Saturday, 24 October 2020

A Tarnished Peace in Latin America

It is with pride that we speak of peace in Latin America The long civil war in Colombia has been settled after twenty years of fighting a peace accord was signed. The wars in Nicaragua, Honduras and El Salvador are now history. The continent has seen no more armed conflicts. On the surface, there is peace.

But it is a tarnished peace!

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The absence of war does not mean peace! Not when injustice, inequality, poverty, femicides, violence toward women, street violence, police brutality, and government oppression rob us of our rights and our lives. There is no peace when civic leaders trying to defend the environment from mega projects, or Indigenous leaders claiming rights to their territories, or women working for reproductive rights are killed, tortured, threatened, imprisoned, or are victims of verbal attacks.

Frontline Defenders, a human rights organization lists 208 civic leaders killed in Latin America in 2019. This year is already counting. Daily reports tell of new killings and disappearances.

Women defenders of women’s rights to equality, including reproductive rights have been targeted, tortured and detained in Mexico and Chile. Abortion, even in emergencies or in cases of rape or underage girls, is penalized by prison in El Salvador. About 2000 women a year are victims of femicide, death at the hands of husbands, boyfriends, or former companions.

Gender based violence includes physical abuse and verbal abuse. Sadly up to 70% of the cases are never brought to justice, and women seeking justice for femicides themselves become victims. Mexico, Brazil and Guatemala lead in the numbers of femicides but in all countries women are subjected to abuses at the hands of their partners.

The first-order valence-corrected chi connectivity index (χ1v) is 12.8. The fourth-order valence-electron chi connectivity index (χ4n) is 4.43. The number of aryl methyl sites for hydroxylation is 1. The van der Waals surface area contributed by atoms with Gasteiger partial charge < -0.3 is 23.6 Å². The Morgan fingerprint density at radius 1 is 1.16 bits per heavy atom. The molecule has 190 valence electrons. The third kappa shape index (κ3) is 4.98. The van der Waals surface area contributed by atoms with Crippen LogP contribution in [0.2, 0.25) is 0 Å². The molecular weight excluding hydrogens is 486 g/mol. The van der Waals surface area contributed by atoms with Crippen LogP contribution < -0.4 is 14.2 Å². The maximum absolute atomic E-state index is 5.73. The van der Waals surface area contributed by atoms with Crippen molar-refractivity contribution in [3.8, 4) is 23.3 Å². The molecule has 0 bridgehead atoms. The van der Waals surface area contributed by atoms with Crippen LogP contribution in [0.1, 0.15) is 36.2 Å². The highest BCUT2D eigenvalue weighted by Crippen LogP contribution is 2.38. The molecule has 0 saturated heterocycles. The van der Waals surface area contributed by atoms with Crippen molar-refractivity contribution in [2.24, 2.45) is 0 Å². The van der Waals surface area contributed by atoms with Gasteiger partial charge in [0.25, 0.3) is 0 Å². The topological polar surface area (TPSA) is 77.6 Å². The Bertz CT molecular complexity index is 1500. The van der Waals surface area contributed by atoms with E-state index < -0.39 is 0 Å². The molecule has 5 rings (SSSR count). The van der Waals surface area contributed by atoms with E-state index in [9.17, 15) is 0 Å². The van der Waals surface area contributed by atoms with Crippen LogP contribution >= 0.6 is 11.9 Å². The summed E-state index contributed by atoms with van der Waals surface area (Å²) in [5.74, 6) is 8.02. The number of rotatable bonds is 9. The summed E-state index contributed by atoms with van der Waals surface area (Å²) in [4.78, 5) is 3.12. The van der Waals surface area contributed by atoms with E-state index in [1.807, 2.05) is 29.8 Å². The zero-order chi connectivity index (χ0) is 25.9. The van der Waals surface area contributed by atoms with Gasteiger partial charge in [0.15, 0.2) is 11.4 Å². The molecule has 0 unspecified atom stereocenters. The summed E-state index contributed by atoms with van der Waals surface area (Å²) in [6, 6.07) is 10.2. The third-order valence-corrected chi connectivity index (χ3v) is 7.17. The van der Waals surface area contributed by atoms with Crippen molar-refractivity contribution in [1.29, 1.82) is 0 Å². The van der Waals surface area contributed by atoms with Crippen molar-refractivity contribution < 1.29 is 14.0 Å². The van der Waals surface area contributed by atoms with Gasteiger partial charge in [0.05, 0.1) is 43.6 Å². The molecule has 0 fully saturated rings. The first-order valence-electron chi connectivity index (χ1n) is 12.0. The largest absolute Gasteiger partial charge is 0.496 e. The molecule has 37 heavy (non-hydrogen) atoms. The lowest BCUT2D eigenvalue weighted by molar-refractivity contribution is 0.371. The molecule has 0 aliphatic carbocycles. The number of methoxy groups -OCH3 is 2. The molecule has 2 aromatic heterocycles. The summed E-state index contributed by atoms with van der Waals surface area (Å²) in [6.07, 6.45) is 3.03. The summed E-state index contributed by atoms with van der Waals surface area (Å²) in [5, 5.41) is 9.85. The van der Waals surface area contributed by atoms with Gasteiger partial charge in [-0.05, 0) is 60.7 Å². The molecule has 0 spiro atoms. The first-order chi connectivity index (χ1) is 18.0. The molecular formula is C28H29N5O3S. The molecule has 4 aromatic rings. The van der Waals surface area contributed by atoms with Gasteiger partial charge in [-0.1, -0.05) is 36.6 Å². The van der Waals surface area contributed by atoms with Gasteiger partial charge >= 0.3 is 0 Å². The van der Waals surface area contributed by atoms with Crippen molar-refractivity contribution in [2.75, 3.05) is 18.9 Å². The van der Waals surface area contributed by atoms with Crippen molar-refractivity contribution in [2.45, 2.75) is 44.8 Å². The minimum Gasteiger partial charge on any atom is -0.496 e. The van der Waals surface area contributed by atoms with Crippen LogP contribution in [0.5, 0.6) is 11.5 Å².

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That includes Costa Rica, a country cited for peace because it abolished its army. Women organizing women in agriculture or labor are also targets for violence.

And in most cases justice never comes.

Protecting the environment has become a dangerous activity when people protest the loss and despoiling of the land for mining or oil exploration, or mega-projects that will inundate their homes to provide water for distant, paying customers, or protecting the forests from logging, or trying to prevent the destruction of their own homes. In Brazil’s Amazon basin at least seven protectors of Indigenous lands against logging and development have been killed and injured.

The name of Berta Cásceres in Honduras is known around the world for her stand against a huge water project on Indigenous land in 2015 where she and a co-worker were killed. The risks continue. On July 14 Marvin Damian Castro, another activist for the environment in Honduras was found dead. The environmental register Mongabay Latam reports 1,200 attacks on activists in 2018-2019, including 14 homicides.

Berta Cáceres

Costa Rica, unique in that it abolished its army in 1949, is considered a monument to peace. Conflicts over land in Indigenous zones have led to the murder of 2 community leaders, neither has been brought to justice. Femicides, street violence occur even though laws are strict.